Makeup courses for blind Brazilian women boost self-image

SAO PAULO, April 19 (Reuters) - No mirrors needed by these women when they apply eye-liner, mascara and blush brushes. They can't see their faces.

Blind women are being taught makeup techniques and even how to put on false eyelashes in courses given by a Sao Paulo beauty salon, and it works wonders for their self-esteem.

"People say why do you put on makeup if you can't see it. But I am so happy that I can do it confidently now," said Ana Paula de Camargo, a 30-year-old housewife, as she asked the instructor to photograph her.

The free courses held at the Laramara association for blind people on the west side of Sao Paulo are offered by the Jacques Janine salon to help women overcome the challenges of doing their own makeup. Braille dots on the cosmetics allow them to find the shadow colors and brushes they need.

See inside the life-changing course: 

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Courses teach makeup skills to blind women
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Courses teach makeup skills to blind women
Keilane, 24, who is visually impaired and has 20 percent of vision, applies false eyelashes during a cosmetics class set up to help boost self-esteem at the Laramara association in Sao Paulo, Brazil April 11, 2018. Picture taken April 11, 2018. REUTERS/Nacho Doce
Ana Paula (L), 27, and Camila (R), 27, who are visually impaired, get make up put on during a cosmetics class set up to help boost self-esteem at the Laramara association in Sao Paulo, Brazil April 18, 2018. Picture taken April 18, 2018. REUTERS/Nacho Doce
Tayna (L), 22, and Alexandra (R), 47, who are blind, get make up put on by their teacher during a cosmetics class set up to help boost self-esteem at the Laramara association in Sao Paulo, Brazil April 18, 2018. Picture taken April 18, 2018. REUTERS/Nacho Doce
Keilane, 24, who is visually impaired and has 20 percent of vision, holds false eyelashes before getting make up put on during a cosmetics class set up to help boost self-esteem at the Laramara association in Sao Paulo, Brazil April 11, 2018. Picture taken April 11, 2018. REUTERS/Nacho Doce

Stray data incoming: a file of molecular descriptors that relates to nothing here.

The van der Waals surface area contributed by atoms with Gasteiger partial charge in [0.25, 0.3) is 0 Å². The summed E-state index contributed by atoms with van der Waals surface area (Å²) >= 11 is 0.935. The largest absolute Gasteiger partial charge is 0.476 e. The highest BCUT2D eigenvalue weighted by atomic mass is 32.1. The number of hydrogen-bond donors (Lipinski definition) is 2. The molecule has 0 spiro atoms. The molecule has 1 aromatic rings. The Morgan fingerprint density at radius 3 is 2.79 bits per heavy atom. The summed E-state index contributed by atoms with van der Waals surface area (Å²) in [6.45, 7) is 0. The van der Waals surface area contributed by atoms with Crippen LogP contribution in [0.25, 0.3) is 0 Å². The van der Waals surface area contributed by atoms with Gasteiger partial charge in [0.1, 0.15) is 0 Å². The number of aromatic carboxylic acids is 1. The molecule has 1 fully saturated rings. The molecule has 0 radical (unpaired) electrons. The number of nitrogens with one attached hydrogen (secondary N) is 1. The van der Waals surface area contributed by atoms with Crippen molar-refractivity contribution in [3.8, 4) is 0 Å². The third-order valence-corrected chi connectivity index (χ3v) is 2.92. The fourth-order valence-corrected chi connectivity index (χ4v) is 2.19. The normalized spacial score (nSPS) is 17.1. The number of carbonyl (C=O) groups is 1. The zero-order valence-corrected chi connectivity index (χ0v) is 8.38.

Flavia, 28, who is visually impaired, gets make up put on by her teacher during a cosmetics class set up to help boost self-esteem at the Laramara association in Sao Paulo, Brazil April 18, 2018. Picture taken April 18, 2018. REUTERS/Nacho Doce
Blind women apply make up during a cosmetics class set up to help boost self-esteem at the Laramara association in Sao Paulo, Brazil April 18, 2018. Picture taken April 18, 2018. REUTERS/Nacho Doce
Ana Paula (L), 27, and Camila (R), 27, who are visually impaired, apply make up next to their teacher during a cosmetics class set up to help boost self esteem at the Laramara association in Sao Paulo, Brazil April 18, 2018. Picture taken April 18, 2018. REUTERS/Nacho Doce
A bottle of Black Mascara with Braille writing on it is seen as Maria, 44, who is blind, gets make up put on during a cosmetics class set up to help boost self esteem at the Laramara association in Sao Paulo, Brazil April 18, 2018. Picture taken April 18, 2018. REUTERS/Nacho Doce
Tayna, 22, who is blind, reads Braille writing on a lipstick before she has make up put on during a cosmetics class set up to help boost self-esteem at the Laramara association in Sao Paulo, Brazil April 18, 2018. Picture taken April 18, 2018. REUTERS/Nacho Doce
Blind women talk after their cosmetics class set up to help boost self-esteem at the Laramara association in Sao Paulo, Brazil April 18, 2018. Picture taken April 18, 2018. REUTERS/Nacho Doce
Keilane, who is visually impaired and has 20 percent of vision, applies make up during a cosmetics class set up to help boost self-esteem at the Laramara association in Sao Paulo, Brazil April 11, 2018. Picture taken April 11, 2018. REUTERS/Nacho Doce
Ana Paula, 27, who is visually impaired, looks at the colours with her left eye, which has 15 percent of vision, before she has make up put on during a cosmetics class set up to help boost self esteem at the Laramara association in Sao Paulo, Brazil April 18, 2018. Picture taken April 18, 2018. REUTERS/Nacho Doce
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Not having to depend on someone else for their makeup and losing the fear of doing it wrong was awesome, said Alexandra da Silva, 47, as she put on violet lipstick.

"Who says I can't see my face? Maybe not like other people. But I imagine my face and I believe I am beautiful," said Maria Mirian Callange, a 44-year-old accupuncturist with failing vision. "Now I can increase my beauty." (Reporting by Pablo Garcia and Nacho Doce; Writing by Anthony Boadle; Editing by Phil Berlowitz)

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